A MUM-OF-SEVEN who hand paints 'remembugs' in memory of lost loved ones is on a mission to give the royals a special gift on their Bradford visit.

Ashlee Holt has helped more than 1,500 grieving families keep their memories alive by decorating the little creatures and leaving them in special places with a poem, asking passersby to "take me on your travels and tell my story to those you meet".

The 'remembugs' are often dedicated to stillborn babies, people who died in tragic circumstances and much-loved grandparents.

Read more: Bradford mum hides 'special' rocks in woods for grieving families

But there's one person that Ashlee has always wanted to commemorate: Princess Diana.

As a young child when the news first broke about her death, Ashlee recalls how her family gushed about how beautiful the royal was.

"When she died, that was the first story that really settled with me. I remember the impact it had on all my family and I remember being like 'What's the big deal about this lady?'. She always put her kids first, she broke the royal protocol to do what she thought was right," Ashlee explained.

"When I saw her son and Kate were coming to Bradford, I thought that this would be the best chance to get a Princess Diana rock to them.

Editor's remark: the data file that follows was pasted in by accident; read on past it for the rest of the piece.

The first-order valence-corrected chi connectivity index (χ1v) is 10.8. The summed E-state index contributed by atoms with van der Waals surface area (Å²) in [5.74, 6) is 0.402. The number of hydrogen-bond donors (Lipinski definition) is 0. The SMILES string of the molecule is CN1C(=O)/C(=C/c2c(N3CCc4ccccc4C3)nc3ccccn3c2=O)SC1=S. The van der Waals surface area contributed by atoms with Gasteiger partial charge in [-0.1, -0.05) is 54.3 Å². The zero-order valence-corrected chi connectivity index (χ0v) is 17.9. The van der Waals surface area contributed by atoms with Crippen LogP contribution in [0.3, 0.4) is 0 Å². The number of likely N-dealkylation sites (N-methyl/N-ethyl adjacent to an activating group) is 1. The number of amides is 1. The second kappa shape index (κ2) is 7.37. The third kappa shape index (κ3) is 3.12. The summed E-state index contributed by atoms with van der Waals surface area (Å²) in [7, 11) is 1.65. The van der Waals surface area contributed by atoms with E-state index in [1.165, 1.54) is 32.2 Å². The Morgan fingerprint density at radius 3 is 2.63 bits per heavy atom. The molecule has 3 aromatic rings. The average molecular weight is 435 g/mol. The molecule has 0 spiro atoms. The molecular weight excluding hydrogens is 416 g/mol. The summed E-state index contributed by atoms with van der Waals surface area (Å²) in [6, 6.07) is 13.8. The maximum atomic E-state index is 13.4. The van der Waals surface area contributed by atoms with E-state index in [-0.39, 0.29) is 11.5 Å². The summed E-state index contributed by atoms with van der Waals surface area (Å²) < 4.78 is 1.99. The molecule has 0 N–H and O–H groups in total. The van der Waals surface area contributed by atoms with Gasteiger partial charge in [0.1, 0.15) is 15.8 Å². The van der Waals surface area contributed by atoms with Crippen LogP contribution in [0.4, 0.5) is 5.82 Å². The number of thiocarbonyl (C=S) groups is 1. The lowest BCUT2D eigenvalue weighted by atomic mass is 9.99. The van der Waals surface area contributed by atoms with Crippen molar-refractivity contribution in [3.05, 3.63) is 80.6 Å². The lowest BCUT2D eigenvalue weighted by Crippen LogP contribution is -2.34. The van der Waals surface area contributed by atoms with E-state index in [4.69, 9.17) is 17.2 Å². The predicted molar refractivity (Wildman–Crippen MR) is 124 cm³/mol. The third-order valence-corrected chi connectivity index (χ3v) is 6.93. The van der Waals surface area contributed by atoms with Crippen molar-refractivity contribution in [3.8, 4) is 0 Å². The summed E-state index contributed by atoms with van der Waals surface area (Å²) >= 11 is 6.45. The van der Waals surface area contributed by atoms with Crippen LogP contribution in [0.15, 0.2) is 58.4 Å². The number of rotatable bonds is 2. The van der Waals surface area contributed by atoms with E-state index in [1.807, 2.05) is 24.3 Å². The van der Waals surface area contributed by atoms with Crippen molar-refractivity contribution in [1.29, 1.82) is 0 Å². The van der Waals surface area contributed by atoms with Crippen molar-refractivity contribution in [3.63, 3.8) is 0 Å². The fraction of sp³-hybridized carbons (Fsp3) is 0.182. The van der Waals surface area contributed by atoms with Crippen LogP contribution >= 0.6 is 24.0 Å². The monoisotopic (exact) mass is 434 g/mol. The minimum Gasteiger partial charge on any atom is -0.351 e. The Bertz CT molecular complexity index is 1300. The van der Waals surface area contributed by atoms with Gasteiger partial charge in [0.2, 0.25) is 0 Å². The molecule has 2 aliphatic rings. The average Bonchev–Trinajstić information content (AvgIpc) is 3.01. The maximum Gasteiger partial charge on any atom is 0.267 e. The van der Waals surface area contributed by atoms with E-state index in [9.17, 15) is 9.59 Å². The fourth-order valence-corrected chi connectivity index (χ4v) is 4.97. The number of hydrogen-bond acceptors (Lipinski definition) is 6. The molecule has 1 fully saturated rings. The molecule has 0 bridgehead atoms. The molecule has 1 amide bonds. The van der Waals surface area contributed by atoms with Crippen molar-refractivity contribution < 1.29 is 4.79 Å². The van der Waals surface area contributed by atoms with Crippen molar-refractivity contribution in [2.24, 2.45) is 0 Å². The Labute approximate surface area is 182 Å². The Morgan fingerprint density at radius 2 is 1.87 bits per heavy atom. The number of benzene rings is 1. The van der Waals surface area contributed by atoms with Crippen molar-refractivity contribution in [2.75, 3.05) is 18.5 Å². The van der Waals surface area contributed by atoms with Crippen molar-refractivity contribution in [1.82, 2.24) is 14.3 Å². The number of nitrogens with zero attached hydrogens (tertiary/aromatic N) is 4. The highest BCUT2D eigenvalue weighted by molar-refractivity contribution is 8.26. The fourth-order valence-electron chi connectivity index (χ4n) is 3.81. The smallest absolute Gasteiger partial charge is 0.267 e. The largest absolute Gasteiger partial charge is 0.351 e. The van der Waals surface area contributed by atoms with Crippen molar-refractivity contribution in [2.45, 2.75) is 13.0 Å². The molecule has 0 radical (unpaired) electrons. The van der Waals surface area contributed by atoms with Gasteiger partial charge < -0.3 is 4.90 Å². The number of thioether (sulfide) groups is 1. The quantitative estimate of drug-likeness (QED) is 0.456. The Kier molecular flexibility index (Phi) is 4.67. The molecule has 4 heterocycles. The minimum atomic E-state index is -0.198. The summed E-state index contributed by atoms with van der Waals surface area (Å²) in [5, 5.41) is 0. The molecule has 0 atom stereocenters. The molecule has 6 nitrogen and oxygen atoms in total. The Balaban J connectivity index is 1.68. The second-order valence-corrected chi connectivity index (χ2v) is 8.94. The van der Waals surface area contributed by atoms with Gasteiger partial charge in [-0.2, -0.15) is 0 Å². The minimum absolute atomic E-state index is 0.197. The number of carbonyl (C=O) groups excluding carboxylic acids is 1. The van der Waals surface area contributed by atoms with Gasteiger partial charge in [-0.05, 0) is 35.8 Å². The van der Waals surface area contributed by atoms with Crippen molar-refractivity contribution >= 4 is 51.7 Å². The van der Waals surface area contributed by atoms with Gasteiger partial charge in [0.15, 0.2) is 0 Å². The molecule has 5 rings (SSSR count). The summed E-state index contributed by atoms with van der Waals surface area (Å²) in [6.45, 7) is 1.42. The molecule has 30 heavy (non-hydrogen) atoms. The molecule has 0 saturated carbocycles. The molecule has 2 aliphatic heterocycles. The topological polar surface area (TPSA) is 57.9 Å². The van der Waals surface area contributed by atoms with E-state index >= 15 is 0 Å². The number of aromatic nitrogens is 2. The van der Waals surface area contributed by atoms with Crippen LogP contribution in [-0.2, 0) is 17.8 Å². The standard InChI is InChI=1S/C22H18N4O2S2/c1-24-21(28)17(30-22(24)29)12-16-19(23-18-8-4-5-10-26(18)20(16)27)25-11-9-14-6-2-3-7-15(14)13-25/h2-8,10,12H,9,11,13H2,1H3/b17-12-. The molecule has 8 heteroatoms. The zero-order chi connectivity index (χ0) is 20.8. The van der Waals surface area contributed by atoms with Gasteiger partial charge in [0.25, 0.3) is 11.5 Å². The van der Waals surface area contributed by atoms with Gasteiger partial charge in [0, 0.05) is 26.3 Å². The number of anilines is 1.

"Diana is genuinely such a big inspiration to me. She was such a kind, down to earth person who genuinely cared for others.

"I've looked into sending one to the Queen but you can't send parcels."

Today Ashlee is launching an appeal to those who could pass on a 'remembug' on her behalf or invite her to one of the proceedings.

Princess Diana's bug has been painted lilac purple, adorned with pink hearts outlined in blue.

"I don't exactly want to party crash anything so getting invited to attend would be much more ideal," she explained.

Anyone who can help Ashlee is asked to email Tribe Rocks on triberocks1@gmail.com

Ashlee and her nine-year-old daughter paint the rocks while her other children prefer to find their hiding spots.

Bradford Telegraph and Argus:

They start by painting a white base layer on each rock before getting creative and colourful with her designs.

The family distribute the memorials when they go metal fishing or walking - secretly guessing who will pick them up.

The personal project now has its own Facebook group, Tribe Rocks, where photos show each rock's latest adventure.

Rocks can end up anywhere from local beauty spots to the seaside.

Families can ask for certain words to be added along with a nickname.

In her handwritten poem, Ashlee writes: "Leave me somewhere special with a pretty view, hope the next person comes along and takes me travelling too."